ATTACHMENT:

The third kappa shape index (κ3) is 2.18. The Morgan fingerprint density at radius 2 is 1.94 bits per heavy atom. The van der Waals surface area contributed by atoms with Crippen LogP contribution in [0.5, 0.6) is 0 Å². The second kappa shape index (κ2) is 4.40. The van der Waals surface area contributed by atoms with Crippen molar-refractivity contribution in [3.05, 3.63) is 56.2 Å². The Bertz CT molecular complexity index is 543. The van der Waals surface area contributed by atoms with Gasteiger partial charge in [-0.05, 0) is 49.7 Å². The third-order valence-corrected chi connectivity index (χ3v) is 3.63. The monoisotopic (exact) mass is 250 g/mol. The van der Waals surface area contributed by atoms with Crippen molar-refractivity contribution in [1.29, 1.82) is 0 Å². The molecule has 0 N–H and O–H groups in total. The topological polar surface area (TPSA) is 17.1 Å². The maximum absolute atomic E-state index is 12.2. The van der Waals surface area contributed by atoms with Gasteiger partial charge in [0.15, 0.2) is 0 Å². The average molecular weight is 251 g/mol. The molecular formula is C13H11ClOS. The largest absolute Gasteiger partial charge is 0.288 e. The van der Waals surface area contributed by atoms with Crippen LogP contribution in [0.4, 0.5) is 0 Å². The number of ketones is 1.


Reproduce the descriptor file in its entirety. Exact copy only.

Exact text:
The third kappa shape index (κ3) is 2.18. The Morgan fingerprint density at radius 2 is 1.94 bits per heavy atom. The van der Waals surface area contributed by atoms with Crippen LogP contribution in [0.5, 0.6) is 0 Å². The second kappa shape index (κ2) is 4.40. The van der Waals surface area contributed by atoms with Crippen molar-refractivity contribution in [3.05, 3.63) is 56.2 Å². The Bertz CT molecular complexity index is 543. The van der Waals surface area contributed by atoms with Gasteiger partial charge in [-0.05, 0) is 49.7 Å². The third-order valence-corrected chi connectivity index (χ3v) is 3.63. The monoisotopic (exact) mass is 250 g/mol. The van der Waals surface area contributed by atoms with Crippen molar-refractivity contribution in [1.29, 1.82) is 0 Å². The molecule has 0 N–H and O–H groups in total. The topological polar surface area (TPSA) is 17.1 Å². The maximum absolute atomic E-state index is 12.2. The van der Waals surface area contributed by atoms with Gasteiger partial charge in [0.15, 0.2) is 0 Å². The average molecular weight is 251 g/mol. The molecular formula is C13H11ClOS. The largest absolute Gasteiger partial charge is 0.288 e. The van der Waals surface area contributed by atoms with Crippen LogP contribution in [0.4, 0.5) is 0 Å². The number of ketones is 1.